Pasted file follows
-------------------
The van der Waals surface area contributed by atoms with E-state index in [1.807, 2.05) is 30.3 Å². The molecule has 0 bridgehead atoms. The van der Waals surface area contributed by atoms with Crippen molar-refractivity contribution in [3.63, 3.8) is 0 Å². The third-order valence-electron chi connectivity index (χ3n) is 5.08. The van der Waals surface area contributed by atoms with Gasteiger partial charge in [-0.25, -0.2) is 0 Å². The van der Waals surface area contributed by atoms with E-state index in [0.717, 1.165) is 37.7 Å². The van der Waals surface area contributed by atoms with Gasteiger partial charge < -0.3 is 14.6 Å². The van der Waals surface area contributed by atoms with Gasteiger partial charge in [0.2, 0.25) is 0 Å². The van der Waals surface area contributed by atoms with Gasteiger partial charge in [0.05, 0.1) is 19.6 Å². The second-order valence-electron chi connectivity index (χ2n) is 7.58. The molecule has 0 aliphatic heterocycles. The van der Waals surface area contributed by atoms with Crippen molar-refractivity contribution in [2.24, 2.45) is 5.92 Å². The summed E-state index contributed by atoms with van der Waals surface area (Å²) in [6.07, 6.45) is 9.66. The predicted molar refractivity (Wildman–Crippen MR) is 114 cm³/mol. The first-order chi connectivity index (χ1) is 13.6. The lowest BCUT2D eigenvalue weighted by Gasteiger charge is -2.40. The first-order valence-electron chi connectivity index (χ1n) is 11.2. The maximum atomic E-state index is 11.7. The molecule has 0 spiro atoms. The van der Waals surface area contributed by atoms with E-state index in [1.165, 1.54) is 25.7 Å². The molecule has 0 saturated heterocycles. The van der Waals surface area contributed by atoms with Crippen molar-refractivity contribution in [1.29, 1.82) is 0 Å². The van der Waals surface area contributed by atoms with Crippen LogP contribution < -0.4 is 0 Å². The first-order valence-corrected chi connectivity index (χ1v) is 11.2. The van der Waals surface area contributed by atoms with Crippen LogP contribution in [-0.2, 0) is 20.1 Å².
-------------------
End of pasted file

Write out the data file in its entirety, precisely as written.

The van der Waals surface area contributed by atoms with E-state index in [1.807, 2.05) is 30.3 Å². The molecule has 0 bridgehead atoms. The van der Waals surface area contributed by atoms with Crippen molar-refractivity contribution in [3.63, 3.8) is 0 Å². The third-order valence-electron chi connectivity index (χ3n) is 5.08. The van der Waals surface area contributed by atoms with Gasteiger partial charge in [-0.25, -0.2) is 0 Å². The van der Waals surface area contributed by atoms with E-state index in [0.717, 1.165) is 37.7 Å². The van der Waals surface area contributed by atoms with Gasteiger partial charge < -0.3 is 14.6 Å². The van der Waals surface area contributed by atoms with Gasteiger partial charge in [0.2, 0.25) is 0 Å². The van der Waals surface area contributed by atoms with Gasteiger partial charge in [0.05, 0.1) is 19.6 Å². The second-order valence-electron chi connectivity index (χ2n) is 7.58. The molecule has 0 aliphatic heterocycles. The van der Waals surface area contributed by atoms with Crippen molar-refractivity contribution in [2.24, 2.45) is 5.92 Å². The summed E-state index contributed by atoms with van der Waals surface area (Å²) in [6.07, 6.45) is 9.66. The predicted molar refractivity (Wildman–Crippen MR) is 114 cm³/mol. The first-order chi connectivity index (χ1) is 13.6. The lowest BCUT2D eigenvalue weighted by Gasteiger charge is -2.40. The first-order valence-electron chi connectivity index (χ1n) is 11.2. The maximum atomic E-state index is 11.7. The molecule has 0 spiro atoms. The van der Waals surface area contributed by atoms with E-state index in [1.165, 1.54) is 25.7 Å². The molecule has 0 saturated heterocycles. The van der Waals surface area contributed by atoms with Crippen molar-refractivity contribution in [1.29, 1.82) is 0 Å². The van der Waals surface area contributed by atoms with Crippen LogP contribution < -0.4 is 0 Å². The first-order valence-corrected chi connectivity index (χ1v) is 11.2. The van der Waals surface area contributed by atoms with Crippen LogP contribution in [-0.2, 0) is 20.1 Å².